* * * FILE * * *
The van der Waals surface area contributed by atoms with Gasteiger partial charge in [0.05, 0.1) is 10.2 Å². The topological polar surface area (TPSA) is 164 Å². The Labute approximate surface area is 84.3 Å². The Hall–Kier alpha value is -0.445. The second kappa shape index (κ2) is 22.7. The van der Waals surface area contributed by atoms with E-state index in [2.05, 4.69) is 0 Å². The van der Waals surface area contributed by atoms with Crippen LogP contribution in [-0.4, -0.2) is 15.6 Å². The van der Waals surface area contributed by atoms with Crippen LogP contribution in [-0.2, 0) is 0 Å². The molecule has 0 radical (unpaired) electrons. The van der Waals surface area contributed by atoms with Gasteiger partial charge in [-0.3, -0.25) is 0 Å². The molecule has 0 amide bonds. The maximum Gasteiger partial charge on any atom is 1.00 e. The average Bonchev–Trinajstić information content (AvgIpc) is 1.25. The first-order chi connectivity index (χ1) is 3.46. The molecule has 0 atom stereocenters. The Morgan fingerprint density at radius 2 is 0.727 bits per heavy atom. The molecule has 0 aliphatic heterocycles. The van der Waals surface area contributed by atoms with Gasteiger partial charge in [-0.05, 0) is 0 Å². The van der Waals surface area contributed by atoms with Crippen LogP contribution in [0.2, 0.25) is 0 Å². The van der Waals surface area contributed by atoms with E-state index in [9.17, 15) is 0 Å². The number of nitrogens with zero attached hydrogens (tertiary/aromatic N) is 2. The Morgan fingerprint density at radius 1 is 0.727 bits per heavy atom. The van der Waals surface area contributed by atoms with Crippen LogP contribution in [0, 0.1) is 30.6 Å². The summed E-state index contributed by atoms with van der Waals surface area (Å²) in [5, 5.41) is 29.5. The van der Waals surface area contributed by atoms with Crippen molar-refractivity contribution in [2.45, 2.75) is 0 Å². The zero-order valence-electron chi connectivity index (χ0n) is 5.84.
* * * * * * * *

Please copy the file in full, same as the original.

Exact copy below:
The van der Waals surface area contributed by atoms with Gasteiger partial charge in [0.05, 0.1) is 10.2 Å². The topological polar surface area (TPSA) is 164 Å². The Labute approximate surface area is 84.3 Å². The Hall–Kier alpha value is -0.445. The second kappa shape index (κ2) is 22.7. The van der Waals surface area contributed by atoms with E-state index in [2.05, 4.69) is 0 Å². The van der Waals surface area contributed by atoms with Crippen LogP contribution in [-0.4, -0.2) is 15.6 Å². The van der Waals surface area contributed by atoms with Crippen LogP contribution in [-0.2, 0) is 0 Å². The molecule has 0 radical (unpaired) electrons. The van der Waals surface area contributed by atoms with Gasteiger partial charge in [-0.3, -0.25) is 0 Å². The molecule has 0 amide bonds. The maximum Gasteiger partial charge on any atom is 1.00 e. The average Bonchev–Trinajstić information content (AvgIpc) is 1.25. The first-order chi connectivity index (χ1) is 3.46. The molecule has 0 atom stereocenters. The Morgan fingerprint density at radius 2 is 0.727 bits per heavy atom. The molecule has 0 aliphatic heterocycles. The van der Waals surface area contributed by atoms with Gasteiger partial charge in [-0.05, 0) is 0 Å². The van der Waals surface area contributed by atoms with Crippen LogP contribution in [0.2, 0.25) is 0 Å². The van der Waals surface area contributed by atoms with E-state index in [9.17, 15) is 0 Å². The number of nitrogens with zero attached hydrogens (tertiary/aromatic N) is 2. The Morgan fingerprint density at radius 1 is 0.727 bits per heavy atom. The van der Waals surface area contributed by atoms with Crippen LogP contribution in [0, 0.1) is 30.6 Å². The summed E-state index contributed by atoms with van der Waals surface area (Å²) in [5, 5.41) is 29.5. The van der Waals surface area contributed by atoms with Crippen molar-refractivity contribution in [2.45, 2.75) is 0 Å². The zero-order valence-electron chi connectivity index (χ0n) is 5.84.